Ten Tips for Earning Respect in the Workplace

During a series of presentations I gave last week, I became engaged in two different discussions on separate sides of the same issue.  On the first day, I was presenting to general staff members and on the second to the organization’s leadership team.  The point that came up in both conversations was that of someone demanding respect, rather than earning it.  On the first day, I also had several staff members who felt they could not respect their manager for various reasons that they spelled out to me.  On the second, I had a manager (yes, the same manager) who felt her staff was not respectful to her as a supervisor.

I admonished the staff members on the first day to treat their manager with respect, regardless of whether they feel any genuine respect for the person.  Furthermore, I encouraged them to re-open their minds and acknowledge what their manager is doing well.  I suggested they give their manager the opportunity to earn their respect from here forward.

I have often encountered persons in management who assume that respect should come automatically as a result of their position.  This is a short-sighted leadership vision.  Positional respect is shallow and temporary.  Meaningful respect does not come by virtue of the position one holds in a company or in the American Business Women’s Association.  True, significant respect can’t be demanded; it must be earned.  Titles don’t automatically inspire respect. Although I don’t necessarily have to have respect for the person behind the title, I was taught by The Colonel to be respectful of someone’s position of authority or responsibility. Genuine respect isn’t something a subordinate is forced to give their manager. Respect, trust, and loyalty are all things that must be earned over time. Being a respected leader requires an awareness of one’s actions and being accountable for the effect their influence has on their staff and the organization in general.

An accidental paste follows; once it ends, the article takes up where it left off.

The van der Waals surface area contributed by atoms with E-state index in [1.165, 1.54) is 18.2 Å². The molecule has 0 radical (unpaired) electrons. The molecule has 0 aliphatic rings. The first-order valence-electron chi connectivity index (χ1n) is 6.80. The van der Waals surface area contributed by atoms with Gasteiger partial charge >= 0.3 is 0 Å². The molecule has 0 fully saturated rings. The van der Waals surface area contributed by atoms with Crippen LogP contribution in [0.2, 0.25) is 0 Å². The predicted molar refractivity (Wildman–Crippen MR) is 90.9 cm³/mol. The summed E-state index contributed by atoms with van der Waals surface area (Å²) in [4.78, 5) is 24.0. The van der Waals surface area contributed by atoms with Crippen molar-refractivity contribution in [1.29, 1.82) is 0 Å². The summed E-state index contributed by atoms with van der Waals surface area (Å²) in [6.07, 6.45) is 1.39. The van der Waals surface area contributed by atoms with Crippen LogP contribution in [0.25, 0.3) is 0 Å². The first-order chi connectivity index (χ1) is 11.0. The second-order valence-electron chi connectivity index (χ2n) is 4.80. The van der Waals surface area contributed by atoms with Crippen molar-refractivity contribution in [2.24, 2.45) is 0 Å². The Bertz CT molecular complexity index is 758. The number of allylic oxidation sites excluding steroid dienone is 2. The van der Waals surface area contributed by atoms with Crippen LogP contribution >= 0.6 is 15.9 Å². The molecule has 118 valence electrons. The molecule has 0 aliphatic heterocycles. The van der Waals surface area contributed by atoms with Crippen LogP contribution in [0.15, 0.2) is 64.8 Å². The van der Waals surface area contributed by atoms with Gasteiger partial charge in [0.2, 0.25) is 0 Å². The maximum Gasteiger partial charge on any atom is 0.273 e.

Here are ten tips for earning the respect of your employees, co-workers, and supervisors (some of which I shared with the manager on the second day).

Tip Number 1:  Be Consistent

The quickest way to lose respect and credibility to say one thing and do another. People will pay attention to and believe what you say until you give them a reason not to. The wise philosopher, Anonymous, said that integrity is consistently doing what is right because it’s right – whether anyone is looking or not. Respected leaders consistently do what they say they are going to do when they say they are going to do it. Being consistent also involves providing a dependable reflection of the organization’s values and principles, leading by example in these areas for their team.

Tip Number 2:  Be Authentic

The most respected leaders are those who are comfortable and confident enough to be themselves all the time. That makes their executive presence genuine and true. This allows those around them to feel valued and comfortable to initiate a dialogue (even an uncomfortable one) regardless of hierarchy or title.